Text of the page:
Mass arrests, battles seen across Syria

May 9, 2011 at 1:00 PM
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DAMASCUS, Syria, May 9 (UPI) -- Syrian authorities rounded up dissidents Monday and intense gunfire broke out in a Damascus suburb in a "very worrying" escalation, an activist said.

Black smoke billowed over Muadhamiya, and electricity and telephone lines were cut at dawn, the BBC reported.

Soldiers and tanks filled the main streets and surrounded mosques, and snipers were poised atop tall buildings, opposition Web sites said.

Activist Wissam Tarif told The New York Times his human rights group, Insan, has documented at least 14 deaths and 750 arrests since the latest crackdown began Friday.

"This is a campaign that's going to more cities," Tarif said. "It's escalating, and it's very worrying because they're also getting better at isolating these places."

"They tried to rebuild the wall of fear and they failed," he added. "So next, they will move to completely cut communications all over the country."

In the coastal city of Baniyas, more than 300 people were arrested Monday, including women and children, and gunfire was heard throughout the day, Tarif said. Phones, electricity and water have been cut off since Saturday.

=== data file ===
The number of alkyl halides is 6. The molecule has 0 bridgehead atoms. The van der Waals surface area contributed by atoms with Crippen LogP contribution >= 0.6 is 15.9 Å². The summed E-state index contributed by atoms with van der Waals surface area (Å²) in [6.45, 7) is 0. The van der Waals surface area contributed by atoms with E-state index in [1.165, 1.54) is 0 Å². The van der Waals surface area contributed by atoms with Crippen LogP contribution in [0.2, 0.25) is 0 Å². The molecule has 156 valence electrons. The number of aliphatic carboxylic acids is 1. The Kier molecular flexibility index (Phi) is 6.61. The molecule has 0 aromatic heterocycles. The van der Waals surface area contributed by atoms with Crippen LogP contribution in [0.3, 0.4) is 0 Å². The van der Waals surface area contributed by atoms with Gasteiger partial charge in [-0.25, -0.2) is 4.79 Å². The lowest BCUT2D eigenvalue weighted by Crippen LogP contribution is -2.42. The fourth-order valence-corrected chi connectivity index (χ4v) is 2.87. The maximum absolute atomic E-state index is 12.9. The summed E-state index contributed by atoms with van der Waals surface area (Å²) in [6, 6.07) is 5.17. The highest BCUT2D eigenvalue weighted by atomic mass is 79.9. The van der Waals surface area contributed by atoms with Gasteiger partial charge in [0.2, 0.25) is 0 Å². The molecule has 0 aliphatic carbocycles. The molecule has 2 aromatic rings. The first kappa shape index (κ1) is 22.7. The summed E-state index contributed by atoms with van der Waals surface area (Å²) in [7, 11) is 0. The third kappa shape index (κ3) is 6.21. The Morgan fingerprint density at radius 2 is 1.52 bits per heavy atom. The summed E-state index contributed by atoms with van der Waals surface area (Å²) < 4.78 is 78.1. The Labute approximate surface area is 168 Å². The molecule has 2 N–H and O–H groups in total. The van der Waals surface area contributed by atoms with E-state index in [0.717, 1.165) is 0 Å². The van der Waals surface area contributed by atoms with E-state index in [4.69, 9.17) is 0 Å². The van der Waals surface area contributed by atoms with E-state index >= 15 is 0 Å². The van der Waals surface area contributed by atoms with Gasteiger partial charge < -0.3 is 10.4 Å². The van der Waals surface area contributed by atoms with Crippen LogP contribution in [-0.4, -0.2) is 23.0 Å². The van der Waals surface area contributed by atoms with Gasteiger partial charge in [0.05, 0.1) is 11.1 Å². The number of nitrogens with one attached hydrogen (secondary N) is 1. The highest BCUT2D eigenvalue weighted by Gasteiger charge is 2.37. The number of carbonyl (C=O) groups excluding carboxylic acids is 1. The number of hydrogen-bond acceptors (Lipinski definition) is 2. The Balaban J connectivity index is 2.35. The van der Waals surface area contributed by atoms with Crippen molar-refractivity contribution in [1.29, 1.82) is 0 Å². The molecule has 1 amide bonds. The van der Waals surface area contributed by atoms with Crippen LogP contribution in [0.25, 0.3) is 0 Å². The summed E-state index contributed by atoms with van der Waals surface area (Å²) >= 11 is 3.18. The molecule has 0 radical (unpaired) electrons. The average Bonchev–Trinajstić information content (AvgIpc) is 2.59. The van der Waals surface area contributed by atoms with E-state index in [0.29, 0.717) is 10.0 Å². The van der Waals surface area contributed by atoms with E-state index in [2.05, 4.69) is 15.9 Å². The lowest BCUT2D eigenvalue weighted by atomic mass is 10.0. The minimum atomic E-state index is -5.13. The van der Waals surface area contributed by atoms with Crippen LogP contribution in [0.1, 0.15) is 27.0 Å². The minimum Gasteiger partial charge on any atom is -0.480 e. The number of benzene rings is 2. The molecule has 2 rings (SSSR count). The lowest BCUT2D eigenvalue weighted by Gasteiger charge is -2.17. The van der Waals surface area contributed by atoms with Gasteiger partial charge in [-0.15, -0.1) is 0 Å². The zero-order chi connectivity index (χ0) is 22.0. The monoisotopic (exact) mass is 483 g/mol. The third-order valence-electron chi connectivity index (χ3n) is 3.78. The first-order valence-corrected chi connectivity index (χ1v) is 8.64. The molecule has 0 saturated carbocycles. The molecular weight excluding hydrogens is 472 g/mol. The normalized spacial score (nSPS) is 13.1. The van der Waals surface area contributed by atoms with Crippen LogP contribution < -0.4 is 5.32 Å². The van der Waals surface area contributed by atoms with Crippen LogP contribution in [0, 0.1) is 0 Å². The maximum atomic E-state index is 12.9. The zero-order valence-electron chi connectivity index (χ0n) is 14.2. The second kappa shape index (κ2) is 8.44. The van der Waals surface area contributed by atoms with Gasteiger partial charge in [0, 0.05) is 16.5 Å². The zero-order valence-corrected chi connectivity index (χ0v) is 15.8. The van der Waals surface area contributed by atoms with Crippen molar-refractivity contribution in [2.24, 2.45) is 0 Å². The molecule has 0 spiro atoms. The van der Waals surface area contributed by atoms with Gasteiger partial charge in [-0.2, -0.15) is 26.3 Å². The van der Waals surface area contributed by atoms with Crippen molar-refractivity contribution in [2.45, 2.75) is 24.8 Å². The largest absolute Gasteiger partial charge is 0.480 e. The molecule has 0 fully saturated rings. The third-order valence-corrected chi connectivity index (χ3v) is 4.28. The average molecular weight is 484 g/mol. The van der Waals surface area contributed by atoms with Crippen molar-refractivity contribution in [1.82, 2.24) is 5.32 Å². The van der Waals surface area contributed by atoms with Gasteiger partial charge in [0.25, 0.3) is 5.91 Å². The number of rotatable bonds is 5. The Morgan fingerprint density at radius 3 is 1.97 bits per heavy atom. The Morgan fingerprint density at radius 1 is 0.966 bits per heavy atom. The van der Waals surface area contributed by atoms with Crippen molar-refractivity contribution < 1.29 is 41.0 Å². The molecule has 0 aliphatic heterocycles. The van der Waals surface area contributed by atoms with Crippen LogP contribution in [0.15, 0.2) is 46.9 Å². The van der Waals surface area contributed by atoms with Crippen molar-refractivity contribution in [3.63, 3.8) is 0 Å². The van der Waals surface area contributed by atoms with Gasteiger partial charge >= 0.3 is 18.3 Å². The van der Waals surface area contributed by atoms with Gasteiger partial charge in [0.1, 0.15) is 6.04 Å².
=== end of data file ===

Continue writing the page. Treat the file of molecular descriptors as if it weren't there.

The pro-government al-Baath newspaper said Monday the Baniyas attack would "end within a few hours" and "cautious calm" had been restored.

The numbers of dead, injured and arrested are difficult to confirm because the Syrian government has barred foreign journalists and the lack of communications.

The troop deployment, stretching from the Mediterranean coast to southern Syria, is the latest turn in the seven-week uprising against the 11-year rule of President Bashar Assad.

Obama administration officials have said Iran, which faced similar protests in 2009, provided the Syrian government with supplies such as tear gas and equipment that could disrupt activists' phones, the Times said.

"The only country they can trust to back them to the end is Iran," a longtime ally of Syria, an analyst said.

Fighting also was reported in Homs, Syria's third-largest city, which tanks entered Friday. Videos smuggled from Homs showed crowds of people fleeing gunfire, but the Times said the videos' authenticity could not be verified.

Tarif said the military also entered Tafas in southern Syria.

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